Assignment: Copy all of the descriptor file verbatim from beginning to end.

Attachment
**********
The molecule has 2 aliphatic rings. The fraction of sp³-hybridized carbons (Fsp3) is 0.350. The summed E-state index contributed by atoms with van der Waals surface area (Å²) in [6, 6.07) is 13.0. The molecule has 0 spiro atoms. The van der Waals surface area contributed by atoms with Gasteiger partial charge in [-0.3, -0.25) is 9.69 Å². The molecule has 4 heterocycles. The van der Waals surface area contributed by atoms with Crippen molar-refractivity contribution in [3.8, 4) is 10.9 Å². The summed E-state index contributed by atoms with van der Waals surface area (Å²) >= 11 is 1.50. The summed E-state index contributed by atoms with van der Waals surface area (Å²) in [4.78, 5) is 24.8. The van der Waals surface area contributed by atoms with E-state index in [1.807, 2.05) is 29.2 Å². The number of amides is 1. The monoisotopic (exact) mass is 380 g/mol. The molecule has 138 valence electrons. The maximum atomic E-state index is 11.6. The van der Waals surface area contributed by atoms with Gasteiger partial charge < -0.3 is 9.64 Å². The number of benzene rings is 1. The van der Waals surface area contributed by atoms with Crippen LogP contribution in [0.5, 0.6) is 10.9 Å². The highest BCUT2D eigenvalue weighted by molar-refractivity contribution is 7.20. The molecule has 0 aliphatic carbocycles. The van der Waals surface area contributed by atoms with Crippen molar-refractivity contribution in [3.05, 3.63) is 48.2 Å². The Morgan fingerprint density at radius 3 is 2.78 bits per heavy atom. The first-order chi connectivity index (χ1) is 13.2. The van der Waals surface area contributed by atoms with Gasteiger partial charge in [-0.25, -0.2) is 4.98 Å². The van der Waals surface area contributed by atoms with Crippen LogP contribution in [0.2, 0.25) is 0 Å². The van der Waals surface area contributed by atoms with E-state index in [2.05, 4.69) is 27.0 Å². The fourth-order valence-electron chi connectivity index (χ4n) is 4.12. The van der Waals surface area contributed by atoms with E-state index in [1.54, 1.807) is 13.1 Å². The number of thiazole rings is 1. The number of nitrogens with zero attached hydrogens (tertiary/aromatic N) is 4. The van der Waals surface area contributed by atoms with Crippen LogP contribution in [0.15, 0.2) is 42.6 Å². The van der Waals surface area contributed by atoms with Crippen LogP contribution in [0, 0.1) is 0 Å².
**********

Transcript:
The molecule has 2 aliphatic rings. The fraction of sp³-hybridized carbons (Fsp3) is 0.350. The summed E-state index contributed by atoms with van der Waals surface area (Å²) in [6, 6.07) is 13.0. The molecule has 0 spiro atoms. The van der Waals surface area contributed by atoms with Gasteiger partial charge in [-0.3, -0.25) is 9.69 Å². The molecule has 4 heterocycles. The van der Waals surface area contributed by atoms with Crippen molar-refractivity contribution in [3.8, 4) is 10.9 Å². The summed E-state index contributed by atoms with van der Waals surface area (Å²) >= 11 is 1.50. The summed E-state index contributed by atoms with van der Waals surface area (Å²) in [4.78, 5) is 24.8. The van der Waals surface area contributed by atoms with E-state index in [1.807, 2.05) is 29.2 Å². The number of amides is 1. The monoisotopic (exact) mass is 380 g/mol. The molecule has 138 valence electrons. The maximum atomic E-state index is 11.6. The van der Waals surface area contributed by atoms with Gasteiger partial charge < -0.3 is 9.64 Å². The number of benzene rings is 1. The van der Waals surface area contributed by atoms with Crippen LogP contribution in [0.5, 0.6) is 10.9 Å². The highest BCUT2D eigenvalue weighted by molar-refractivity contribution is 7.20. The molecule has 0 aliphatic carbocycles. The van der Waals surface area contributed by atoms with Crippen molar-refractivity contribution in [3.05, 3.63) is 48.2 Å². The Morgan fingerprint density at radius 3 is 2.78 bits per heavy atom. The first-order chi connectivity index (χ1) is 13.2. The van der Waals surface area contributed by atoms with Gasteiger partial charge in [-0.25, -0.2) is 4.98 Å². The van der Waals surface area contributed by atoms with Crippen LogP contribution in [0.2, 0.25) is 0 Å². The van der Waals surface area contributed by atoms with E-state index in [2.05, 4.69) is 27.0 Å². The fourth-order valence-electron chi connectivity index (χ4n) is 4.12. The van der Waals surface area contributed by atoms with E-state index in [1.54, 1.807) is 13.1 Å². The number of thiazole rings is 1. The number of nitrogens with zero attached hydrogens (tertiary/aromatic N) is 4. The van der Waals surface area contributed by atoms with Crippen LogP contribution in [0.15, 0.2) is 42.6 Å². The van der Waals surface area contributed by atoms with Crippen LogP contribution in [0, 0.1) is 0 Å².